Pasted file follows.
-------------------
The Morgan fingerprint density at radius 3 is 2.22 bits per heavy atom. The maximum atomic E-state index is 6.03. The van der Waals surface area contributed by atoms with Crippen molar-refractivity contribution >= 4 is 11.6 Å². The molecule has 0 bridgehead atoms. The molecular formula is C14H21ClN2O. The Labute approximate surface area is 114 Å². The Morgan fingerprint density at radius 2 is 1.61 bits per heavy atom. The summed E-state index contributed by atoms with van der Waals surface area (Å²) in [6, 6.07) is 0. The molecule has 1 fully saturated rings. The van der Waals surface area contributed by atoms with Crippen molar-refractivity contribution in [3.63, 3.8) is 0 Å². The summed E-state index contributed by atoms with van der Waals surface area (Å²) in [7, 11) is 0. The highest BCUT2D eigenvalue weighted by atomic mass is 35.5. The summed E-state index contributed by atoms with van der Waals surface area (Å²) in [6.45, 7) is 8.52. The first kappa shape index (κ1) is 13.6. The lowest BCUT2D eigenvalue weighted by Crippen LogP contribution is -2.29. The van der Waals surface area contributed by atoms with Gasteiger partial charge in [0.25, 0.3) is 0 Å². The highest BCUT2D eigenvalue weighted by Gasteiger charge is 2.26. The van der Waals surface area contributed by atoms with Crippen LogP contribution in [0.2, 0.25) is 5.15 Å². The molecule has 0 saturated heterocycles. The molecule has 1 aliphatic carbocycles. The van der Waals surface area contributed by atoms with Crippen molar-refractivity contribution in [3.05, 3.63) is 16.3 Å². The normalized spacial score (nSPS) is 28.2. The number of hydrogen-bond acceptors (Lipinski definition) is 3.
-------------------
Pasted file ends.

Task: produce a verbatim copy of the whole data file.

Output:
The Morgan fingerprint density at radius 3 is 2.22 bits per heavy atom. The maximum atomic E-state index is 6.03. The van der Waals surface area contributed by atoms with Crippen molar-refractivity contribution >= 4 is 11.6 Å². The molecule has 0 bridgehead atoms. The molecular formula is C14H21ClN2O. The Labute approximate surface area is 114 Å². The Morgan fingerprint density at radius 2 is 1.61 bits per heavy atom. The summed E-state index contributed by atoms with van der Waals surface area (Å²) in [6, 6.07) is 0. The molecule has 1 fully saturated rings. The van der Waals surface area contributed by atoms with Crippen molar-refractivity contribution in [3.63, 3.8) is 0 Å². The summed E-state index contributed by atoms with van der Waals surface area (Å²) in [7, 11) is 0. The highest BCUT2D eigenvalue weighted by atomic mass is 35.5. The summed E-state index contributed by atoms with van der Waals surface area (Å²) in [6.45, 7) is 8.52. The first kappa shape index (κ1) is 13.6. The lowest BCUT2D eigenvalue weighted by Crippen LogP contribution is -2.29. The van der Waals surface area contributed by atoms with Gasteiger partial charge in [0.25, 0.3) is 0 Å². The highest BCUT2D eigenvalue weighted by Gasteiger charge is 2.26. The van der Waals surface area contributed by atoms with Crippen LogP contribution in [0.2, 0.25) is 5.15 Å². The molecule has 0 saturated heterocycles. The molecule has 1 aliphatic carbocycles. The van der Waals surface area contributed by atoms with Crippen molar-refractivity contribution in [3.05, 3.63) is 16.3 Å². The normalized spacial score (nSPS) is 28.2. The number of hydrogen-bond acceptors (Lipinski definition) is 3.